There is a genre story (or two, or four), but the characters are more interesting than the plot, although that was true for "The Searchers" and "The Wild Bunch" as well as for "Rio Bravo" and "Butch & Sundance." Harris tries too hard to make Mrs. French more than a caricature of fickleness, pomposity, and neediness (attributes that have multiplicative rather than additive a combination). And the problems of  Zellweger's performance multiply the bad judgments in writing her part and somewhat undercut the ending (before the anticlimactic and entirely gratuitous voice-over about riding into the sunset while showing the narrator riding north of the sunset!).

I don't think that Harris and Zellwegger have much chemistry. The team of Harris and Mortensen have more (they were worthy opponents in "A History of Violence" and convincing partners as "peacekeepers" imposing law in the heretofore "wild west", whose partnership is disrupted by Virgil's falling for a very untrustworthy woman. Has Virgil never met someone pretending to be a "lady" before? Apparently not. But the speed and completeness of his fall are difficult to credit, all the more so because Zellwegger is so transparent a hypocrite... (A damsel often was in danger in the Budd Boetticher westerns, but Randolph Scott never fell hard for them in the present time of the movies...)

I'm surprised that some epinionators consider "Appaloosa" particularly violent. Maybe I've been watching too many Hong Kong police/gangster movies (and Korean family or love stories...), but I came of age as an admirer on its initial release of "The Wild Bunch" and "Once Upon a Time in the West" (i.e., 1968). Not only are the eruptions of violence over very quickly in "Appaloosa," that is even commented on (Virgil says that they and their opponents are good at what they do).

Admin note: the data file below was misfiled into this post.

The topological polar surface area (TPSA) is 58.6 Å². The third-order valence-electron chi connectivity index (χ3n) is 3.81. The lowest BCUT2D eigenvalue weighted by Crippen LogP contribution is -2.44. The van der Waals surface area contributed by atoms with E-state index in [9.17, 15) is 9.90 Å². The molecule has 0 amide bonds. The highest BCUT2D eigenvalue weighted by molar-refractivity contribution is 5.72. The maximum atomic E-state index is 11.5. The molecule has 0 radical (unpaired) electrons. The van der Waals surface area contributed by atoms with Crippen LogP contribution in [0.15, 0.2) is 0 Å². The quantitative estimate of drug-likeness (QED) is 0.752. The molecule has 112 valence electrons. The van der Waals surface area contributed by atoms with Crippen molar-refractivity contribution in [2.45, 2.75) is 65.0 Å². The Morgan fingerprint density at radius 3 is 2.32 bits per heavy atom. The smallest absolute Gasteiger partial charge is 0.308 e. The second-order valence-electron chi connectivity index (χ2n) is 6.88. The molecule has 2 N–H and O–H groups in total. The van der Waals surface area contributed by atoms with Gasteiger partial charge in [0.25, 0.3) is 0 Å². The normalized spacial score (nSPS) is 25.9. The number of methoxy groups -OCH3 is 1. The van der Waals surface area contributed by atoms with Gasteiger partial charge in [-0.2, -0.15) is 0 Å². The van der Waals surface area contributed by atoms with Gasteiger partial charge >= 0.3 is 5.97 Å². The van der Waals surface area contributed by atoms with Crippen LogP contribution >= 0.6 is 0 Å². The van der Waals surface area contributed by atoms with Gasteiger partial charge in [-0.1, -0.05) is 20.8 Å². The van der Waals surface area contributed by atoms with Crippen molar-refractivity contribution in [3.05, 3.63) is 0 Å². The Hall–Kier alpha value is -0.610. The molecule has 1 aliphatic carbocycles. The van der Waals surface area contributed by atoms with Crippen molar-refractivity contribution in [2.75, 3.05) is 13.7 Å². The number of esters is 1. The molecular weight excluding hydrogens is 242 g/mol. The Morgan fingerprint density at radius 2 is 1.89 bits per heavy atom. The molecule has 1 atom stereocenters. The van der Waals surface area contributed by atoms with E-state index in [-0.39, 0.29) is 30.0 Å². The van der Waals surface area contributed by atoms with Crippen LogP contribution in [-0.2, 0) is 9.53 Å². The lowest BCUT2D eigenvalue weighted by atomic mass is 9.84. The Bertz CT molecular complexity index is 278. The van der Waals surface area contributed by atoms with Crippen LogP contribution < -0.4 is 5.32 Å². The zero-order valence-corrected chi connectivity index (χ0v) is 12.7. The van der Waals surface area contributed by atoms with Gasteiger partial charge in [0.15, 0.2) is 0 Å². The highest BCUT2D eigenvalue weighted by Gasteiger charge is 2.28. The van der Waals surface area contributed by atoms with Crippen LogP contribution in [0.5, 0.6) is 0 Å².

And so many westerns are about the "end of an era," the era of "the wild west," (e.g., "The Wild Bunch," "Once Upon a Time in the West," "The Gunfighter", "Geronimo," or even "Red River") that I'm surprised that anyone would find this western particularly melancholc. (It's less melancholic than the first four movies I just mentioned, or Budd Boetticher or Anthony Mann or other Sam Peckinpah ones.)

Much room on the disc is wasted by including he disc full frame versions of the movie that was shot on film as wide screen. Having lavished so much careful attention on period details, it is a shame that the video is not sharper. There are some interesting details about set and costume and weaponry in supplements, and celebration of Australian cinematographer Dean Semler (Dances with Wolves, Young Guns, Apocalypto), along with half a dozen deleted scenes and an uninspired commentary (Harris and cowriter Robert Knott ) is available.

Oddly, I have seen two westerns within a 24-hour span that were shot northeast of where they purportedly take place: "Geronimo" around Moab, Utah; "Appaloosa" around Santa Fe, NM (instead of in the copper belt).

©2009, Stephen O. Murray


Recommend this product? Yes


Viewing Format: DVD